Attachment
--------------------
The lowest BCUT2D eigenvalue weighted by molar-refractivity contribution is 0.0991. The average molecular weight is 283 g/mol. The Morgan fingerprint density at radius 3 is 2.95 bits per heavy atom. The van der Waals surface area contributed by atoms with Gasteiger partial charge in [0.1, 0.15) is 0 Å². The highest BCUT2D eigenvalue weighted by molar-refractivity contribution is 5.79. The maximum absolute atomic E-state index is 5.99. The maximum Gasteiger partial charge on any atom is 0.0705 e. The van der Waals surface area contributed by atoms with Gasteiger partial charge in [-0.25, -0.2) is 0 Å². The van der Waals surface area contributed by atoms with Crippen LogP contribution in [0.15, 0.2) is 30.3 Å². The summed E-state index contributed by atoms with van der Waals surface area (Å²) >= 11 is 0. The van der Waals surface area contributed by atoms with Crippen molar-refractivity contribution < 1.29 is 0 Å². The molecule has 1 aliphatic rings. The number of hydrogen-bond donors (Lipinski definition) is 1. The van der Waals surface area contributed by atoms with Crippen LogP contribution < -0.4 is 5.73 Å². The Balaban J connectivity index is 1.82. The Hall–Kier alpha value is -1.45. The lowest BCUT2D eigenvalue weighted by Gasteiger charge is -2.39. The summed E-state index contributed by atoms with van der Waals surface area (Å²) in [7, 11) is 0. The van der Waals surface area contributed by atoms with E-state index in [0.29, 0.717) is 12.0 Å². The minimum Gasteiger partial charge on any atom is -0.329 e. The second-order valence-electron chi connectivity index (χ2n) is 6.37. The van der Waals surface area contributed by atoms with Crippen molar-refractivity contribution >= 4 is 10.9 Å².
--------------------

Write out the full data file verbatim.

The lowest BCUT2D eigenvalue weighted by molar-refractivity contribution is 0.0991. The average molecular weight is 283 g/mol. The Morgan fingerprint density at radius 3 is 2.95 bits per heavy atom. The van der Waals surface area contributed by atoms with Gasteiger partial charge in [0.1, 0.15) is 0 Å². The highest BCUT2D eigenvalue weighted by molar-refractivity contribution is 5.79. The maximum absolute atomic E-state index is 5.99. The maximum Gasteiger partial charge on any atom is 0.0705 e. The van der Waals surface area contributed by atoms with Gasteiger partial charge in [-0.25, -0.2) is 0 Å². The van der Waals surface area contributed by atoms with Crippen LogP contribution in [0.15, 0.2) is 30.3 Å². The summed E-state index contributed by atoms with van der Waals surface area (Å²) >= 11 is 0. The van der Waals surface area contributed by atoms with Crippen molar-refractivity contribution < 1.29 is 0 Å². The molecule has 1 aliphatic rings. The number of hydrogen-bond donors (Lipinski definition) is 1. The van der Waals surface area contributed by atoms with Crippen LogP contribution < -0.4 is 5.73 Å². The Balaban J connectivity index is 1.82. The Hall–Kier alpha value is -1.45. The lowest BCUT2D eigenvalue weighted by Gasteiger charge is -2.39. The summed E-state index contributed by atoms with van der Waals surface area (Å²) in [7, 11) is 0. The van der Waals surface area contributed by atoms with E-state index in [0.29, 0.717) is 12.0 Å². The minimum Gasteiger partial charge on any atom is -0.329 e. The second-order valence-electron chi connectivity index (χ2n) is 6.37. The van der Waals surface area contributed by atoms with Crippen molar-refractivity contribution >= 4 is 10.9 Å².